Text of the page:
Wood for sliding doors issues

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Wood for sliding doors issues

Postby sezze » Mon Nov 22, 2010 4:35 pm

I've been up to a few things and now is the time come to have the wood for the doors ( multiple sliding doors , outside and inside the house ) . Teak ( mai sak ) is out of the question due to price issues . Mai takien is out of the question for the family because it houses ghosts ( :roll: ). A trip to the workshop they offered me mai yang ... which is basically rubberwood and not good for outdoors . It is also the stuff that every Thai uses according to the family . Searching along i came across mai deng , and for some strange reason i do find many different things about it . According to several sources , latin name is Xylia xylocarpa and it has very good properties and it should be easily available at low price . However other sources here tell me that this is the cheapest stuf available and avoided if possible . I asked the family and they do not know this kind of wood ( everybody is using mai yang ) . What's the story about it ??
2nd
Fittings , the shop only works with Hafele fittings and the have 3 categories , low , medium and high standard . for the medium it is about 2500 to 3000 baht a door ( double sliding ) . Is this the stuff most people use in here ? Low cat is about 1500 baht and high is 4000 up . I'm according to life expectency and sturdiness .
3th The glass shop told me a price for 6mm green tinted glass at 93baht a sqft . Is 6mm the way to go , since 5mm is not available according to the shop . The windows/doors will be paved ( correct ???) having 3 or 4 horizontal sections ,so the glass inside will never be bigger then 70/90 max .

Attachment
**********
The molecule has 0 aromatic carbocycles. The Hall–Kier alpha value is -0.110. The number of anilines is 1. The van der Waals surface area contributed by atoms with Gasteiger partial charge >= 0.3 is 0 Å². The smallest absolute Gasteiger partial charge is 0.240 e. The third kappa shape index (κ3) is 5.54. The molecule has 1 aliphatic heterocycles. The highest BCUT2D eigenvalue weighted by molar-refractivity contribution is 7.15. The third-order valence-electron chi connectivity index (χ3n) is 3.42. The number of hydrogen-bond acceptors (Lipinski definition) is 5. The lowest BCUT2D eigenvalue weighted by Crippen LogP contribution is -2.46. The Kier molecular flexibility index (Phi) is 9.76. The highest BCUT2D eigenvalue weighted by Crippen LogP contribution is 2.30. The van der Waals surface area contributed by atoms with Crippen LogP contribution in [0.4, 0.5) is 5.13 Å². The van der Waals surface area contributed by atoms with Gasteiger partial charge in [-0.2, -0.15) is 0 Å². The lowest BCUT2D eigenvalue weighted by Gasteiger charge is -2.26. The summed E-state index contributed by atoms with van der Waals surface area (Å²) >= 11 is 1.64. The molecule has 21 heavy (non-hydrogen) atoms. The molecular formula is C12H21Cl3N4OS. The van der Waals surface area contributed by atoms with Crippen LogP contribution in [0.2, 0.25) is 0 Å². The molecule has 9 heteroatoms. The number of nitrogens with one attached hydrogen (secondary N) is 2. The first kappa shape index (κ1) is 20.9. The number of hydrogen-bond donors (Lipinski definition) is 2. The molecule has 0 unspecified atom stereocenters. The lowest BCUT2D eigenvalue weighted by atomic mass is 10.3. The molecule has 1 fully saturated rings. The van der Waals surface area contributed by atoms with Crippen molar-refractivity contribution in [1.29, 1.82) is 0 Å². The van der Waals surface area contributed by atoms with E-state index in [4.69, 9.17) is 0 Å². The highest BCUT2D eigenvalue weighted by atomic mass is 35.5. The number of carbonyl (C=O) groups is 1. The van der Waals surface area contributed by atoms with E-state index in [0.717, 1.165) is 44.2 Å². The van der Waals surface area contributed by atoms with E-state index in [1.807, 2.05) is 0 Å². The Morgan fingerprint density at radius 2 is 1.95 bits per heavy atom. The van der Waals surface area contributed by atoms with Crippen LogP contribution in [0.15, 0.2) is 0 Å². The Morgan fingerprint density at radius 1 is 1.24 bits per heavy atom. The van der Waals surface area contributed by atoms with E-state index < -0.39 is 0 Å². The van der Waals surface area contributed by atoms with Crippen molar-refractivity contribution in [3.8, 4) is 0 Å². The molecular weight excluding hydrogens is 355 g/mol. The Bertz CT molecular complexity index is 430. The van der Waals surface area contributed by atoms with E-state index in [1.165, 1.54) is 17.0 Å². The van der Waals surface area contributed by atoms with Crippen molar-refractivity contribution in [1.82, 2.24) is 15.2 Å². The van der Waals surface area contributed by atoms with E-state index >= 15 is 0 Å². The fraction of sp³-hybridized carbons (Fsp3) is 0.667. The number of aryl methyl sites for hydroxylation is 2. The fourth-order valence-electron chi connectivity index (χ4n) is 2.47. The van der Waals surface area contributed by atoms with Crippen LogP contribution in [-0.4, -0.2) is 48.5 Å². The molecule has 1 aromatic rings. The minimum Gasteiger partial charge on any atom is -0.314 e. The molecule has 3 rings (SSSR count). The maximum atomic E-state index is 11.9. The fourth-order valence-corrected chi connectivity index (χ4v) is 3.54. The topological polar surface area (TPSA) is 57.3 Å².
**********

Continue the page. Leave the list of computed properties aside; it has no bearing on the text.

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Re: Wood for sliding doors issues

Postby dozer » Mon Nov 22, 2010 10:04 pm

Searching along i came across mai deng , and for some strange reason i do find many different things about it . According to several sources , latin name is Xylia xylocarpa and it has very good properties and it should be easily available at low price . However other sources here tell me that this is the cheapest stuf available and avoided if possible . I asked the family and they do not know this kind of wood ( everybody is using mai yang ) . What's the story about it ??

I see it used in flooring in some nice condos, it is somewhat cheaper than Mai Sak (Teak) but not that much. I personally like the red wood furniture which is sold all over the place. A small bed cost about 7000 baht several years ago and recently priced a new large bed which was like 15000. A teak bed was over 20k. The bed of several years ago is still in great condition. The prices go Mai Sak ไม้สัก, Mai Ma Ka ไม้มะค่า then Mai Daeng ไม้แดง. Mai PraDu ประดู่ is about the same price/quality as Mai Daeng. Termites don't eat Mai Sak but can eat the others depending on age of wood.
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Re: Wood for sliding doors issues

Postby sezze » Tue Nov 23, 2010 6:12 am

viewtopic.php?f=10&t=105&start=0